A LITTLE over a month into his term, a debate has opened over whether Bill Clinton is spending too much of his time and energy behaving as if he were still a candidate for the American presidency, rather than the occupant of that office. He should spend more time governing and less on the campaign trail, the argument goes.
The counsel from this corner, should anyone ask, is that he should continue to campaign as much as possible.
The need to do so goes beyond the mere need to keep selling his programs to a skeptical electorate in this age of talk-show democracy. Clinton needs to keep campaigning for not just his specific programs but the whole concept of a more realistic political dialogue than the nation has had for the past several years. He also needs to keep making his pitch directly to the people: This has to do with the electronic global village but even more important, with the "flatness" of the hierarchy of American socie ty.
Millions of Americans, including self-described conservatives, are wedded to government programs ranging from below-cost timber sales to automatic cost-of-living adjustments to Social Security payments. And yet somehow the public political discussion has been held hostage to the government-is-bad "No new taxes!" rhetoric.
If there is new hope within the body politic, it has to do with a new level of leadership from the White House: a leadership that undertakes to get the people to do difficult things, such as controlling health-care costs and reducing the budget deficit.
A paradox is inherent in the idea of leadership within an egalitarian democratic society. Who will take charge, take an expansive view of his or her job description, and keep the political process from falling into a least-common-denominator approach that says, "I won't rock the boat if you promise you won't either"?
Liberty and equality are the ideals, but history has looked most favorably on presidents with an expansive rather than minimalist view of the office.
Bruce Miroff explores leadership in his new book, "Icons of Democracy: American Leaders as Heroes, Aristocrats, Dissenters, and Democrats." He considers nine "emblematic figures": Hamilton, Adams, Lincoln, both Roosevelts, and Kennedy, along with Elizabeth Cady Stanton, Eugene V. Debs, and Martin Luther King Jr. His aim is "to distinguish those types of American leadership that foster democratic political life from other types - often more prominent and heralded - that undermine it."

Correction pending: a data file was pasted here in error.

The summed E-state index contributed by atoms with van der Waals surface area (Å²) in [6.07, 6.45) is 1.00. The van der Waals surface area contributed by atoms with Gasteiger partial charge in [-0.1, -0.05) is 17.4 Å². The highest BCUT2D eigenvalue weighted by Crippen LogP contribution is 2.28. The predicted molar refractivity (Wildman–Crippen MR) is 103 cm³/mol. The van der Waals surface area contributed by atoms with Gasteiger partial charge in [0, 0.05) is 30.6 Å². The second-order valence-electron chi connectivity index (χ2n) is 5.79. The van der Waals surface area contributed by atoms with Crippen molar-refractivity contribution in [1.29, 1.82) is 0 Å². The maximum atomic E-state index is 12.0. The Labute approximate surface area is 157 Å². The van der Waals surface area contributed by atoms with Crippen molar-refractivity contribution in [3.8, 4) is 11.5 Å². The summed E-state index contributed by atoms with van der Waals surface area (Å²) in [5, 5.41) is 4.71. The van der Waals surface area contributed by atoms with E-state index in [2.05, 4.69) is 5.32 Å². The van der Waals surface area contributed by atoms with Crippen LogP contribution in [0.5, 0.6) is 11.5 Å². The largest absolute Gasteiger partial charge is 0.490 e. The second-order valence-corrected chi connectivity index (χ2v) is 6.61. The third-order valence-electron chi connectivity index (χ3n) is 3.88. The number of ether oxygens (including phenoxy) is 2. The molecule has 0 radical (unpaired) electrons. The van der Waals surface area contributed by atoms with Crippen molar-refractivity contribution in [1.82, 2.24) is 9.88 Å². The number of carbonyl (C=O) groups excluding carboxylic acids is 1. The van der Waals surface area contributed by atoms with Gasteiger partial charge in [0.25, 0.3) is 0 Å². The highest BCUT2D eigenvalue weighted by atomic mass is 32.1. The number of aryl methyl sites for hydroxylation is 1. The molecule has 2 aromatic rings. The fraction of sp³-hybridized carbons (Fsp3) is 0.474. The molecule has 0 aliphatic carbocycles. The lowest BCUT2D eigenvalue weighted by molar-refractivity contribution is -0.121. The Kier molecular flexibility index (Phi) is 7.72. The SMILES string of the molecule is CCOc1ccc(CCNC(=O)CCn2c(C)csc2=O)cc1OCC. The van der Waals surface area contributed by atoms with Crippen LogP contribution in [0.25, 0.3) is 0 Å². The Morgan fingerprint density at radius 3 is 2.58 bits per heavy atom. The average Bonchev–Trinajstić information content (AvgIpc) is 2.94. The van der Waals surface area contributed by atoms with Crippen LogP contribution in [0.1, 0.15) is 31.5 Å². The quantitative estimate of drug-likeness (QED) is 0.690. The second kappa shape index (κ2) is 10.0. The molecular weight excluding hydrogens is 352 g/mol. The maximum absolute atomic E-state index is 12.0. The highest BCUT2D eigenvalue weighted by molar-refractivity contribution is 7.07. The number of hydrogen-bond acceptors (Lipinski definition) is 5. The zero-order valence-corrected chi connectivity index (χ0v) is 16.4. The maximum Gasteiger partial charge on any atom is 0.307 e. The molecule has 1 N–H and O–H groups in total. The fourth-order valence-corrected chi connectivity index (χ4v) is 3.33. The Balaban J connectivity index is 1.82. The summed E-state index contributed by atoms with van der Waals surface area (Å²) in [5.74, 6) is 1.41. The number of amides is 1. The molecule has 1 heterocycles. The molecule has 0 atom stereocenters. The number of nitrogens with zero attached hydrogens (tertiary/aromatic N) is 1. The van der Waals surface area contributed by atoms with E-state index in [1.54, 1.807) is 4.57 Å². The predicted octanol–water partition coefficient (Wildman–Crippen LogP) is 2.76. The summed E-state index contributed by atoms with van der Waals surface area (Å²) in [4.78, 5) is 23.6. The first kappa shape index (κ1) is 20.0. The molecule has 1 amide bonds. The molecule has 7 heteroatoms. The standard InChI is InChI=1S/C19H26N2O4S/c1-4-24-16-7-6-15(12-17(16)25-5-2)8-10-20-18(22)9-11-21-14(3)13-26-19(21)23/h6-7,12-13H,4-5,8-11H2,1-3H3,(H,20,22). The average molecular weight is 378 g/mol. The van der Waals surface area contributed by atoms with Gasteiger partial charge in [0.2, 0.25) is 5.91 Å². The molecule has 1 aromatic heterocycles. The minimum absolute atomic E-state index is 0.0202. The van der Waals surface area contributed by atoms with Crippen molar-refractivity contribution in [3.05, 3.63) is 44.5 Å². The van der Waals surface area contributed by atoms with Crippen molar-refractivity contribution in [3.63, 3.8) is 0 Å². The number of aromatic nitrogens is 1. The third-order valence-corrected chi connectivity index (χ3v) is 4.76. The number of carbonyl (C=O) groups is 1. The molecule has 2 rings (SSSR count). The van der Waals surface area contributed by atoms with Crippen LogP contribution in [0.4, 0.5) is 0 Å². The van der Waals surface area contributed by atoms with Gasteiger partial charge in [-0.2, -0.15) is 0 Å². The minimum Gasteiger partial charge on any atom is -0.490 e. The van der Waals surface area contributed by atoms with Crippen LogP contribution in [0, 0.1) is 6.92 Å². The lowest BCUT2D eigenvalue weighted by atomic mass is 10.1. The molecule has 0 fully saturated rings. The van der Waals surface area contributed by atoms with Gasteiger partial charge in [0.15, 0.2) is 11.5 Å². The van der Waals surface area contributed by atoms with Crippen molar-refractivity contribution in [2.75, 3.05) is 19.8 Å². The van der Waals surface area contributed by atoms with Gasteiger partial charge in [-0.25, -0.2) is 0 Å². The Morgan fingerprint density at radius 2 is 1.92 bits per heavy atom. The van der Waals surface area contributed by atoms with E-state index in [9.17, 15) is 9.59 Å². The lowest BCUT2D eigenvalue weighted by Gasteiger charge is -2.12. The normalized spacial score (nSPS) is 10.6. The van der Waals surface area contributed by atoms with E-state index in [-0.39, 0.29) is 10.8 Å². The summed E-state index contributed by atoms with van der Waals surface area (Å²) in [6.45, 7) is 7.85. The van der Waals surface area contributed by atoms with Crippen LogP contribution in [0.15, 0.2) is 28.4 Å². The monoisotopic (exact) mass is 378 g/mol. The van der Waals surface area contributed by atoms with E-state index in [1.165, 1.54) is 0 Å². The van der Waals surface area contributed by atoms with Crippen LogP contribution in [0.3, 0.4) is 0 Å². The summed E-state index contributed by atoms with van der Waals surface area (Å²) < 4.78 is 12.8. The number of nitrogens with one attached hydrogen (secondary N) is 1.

Calling Lincoln "the best model Americans have of democratic leadership," Miroff writes, "Democratic concepts, such as majority rule and public good, have often been applied in ways that prove indifferent or injurious to individuals. It is easy, too, for a leader ... to ignore the consequences of his actions in the lives of specific people. Lincoln did not fall victim to these tendencies. He treated democratic leadership as a relationship involving individuals as well as large groups."
Miroff borrows from the terminology of scholar Carol Gilligan ("In a Different Voice") to say that Lincoln epitomized both the typically masculine "ethic of rights" and the feminine "ethic of care" or "ethic of responsibility."
And like other writers on Lincoln, Miroff recounts how Lincoln made himself available to the public. In wartime Washington, he was said to be "far more accessible than many a chief of bureau or clerk." Lincoln called his hours spent with ordinary people "public opinion baths," which kept him in touch with the people - as President Clinton's "town meetings" are supposed to do.
It would be easier for Clinton if things were harder. Franklin Roosevelt could rally people against the Great Depression and "fear itself"; Winston Churchill rallied his against an enemy who rained bombs nightly onto their capital. Clinton has to inveigh against deteriorating infrastructure and other polysyllabic evils.
We remember that Jimmy Carter tried to describe turning down the thermostat and putting on an extra sweater as the "moral equivalent of war" and it didn't work, especially once people realized what the initials spelled. Clinton will find a certain modesty in his rhetoric to be a good thing. But the problems of our times, too, are important, and they need to be addressed with active leadership.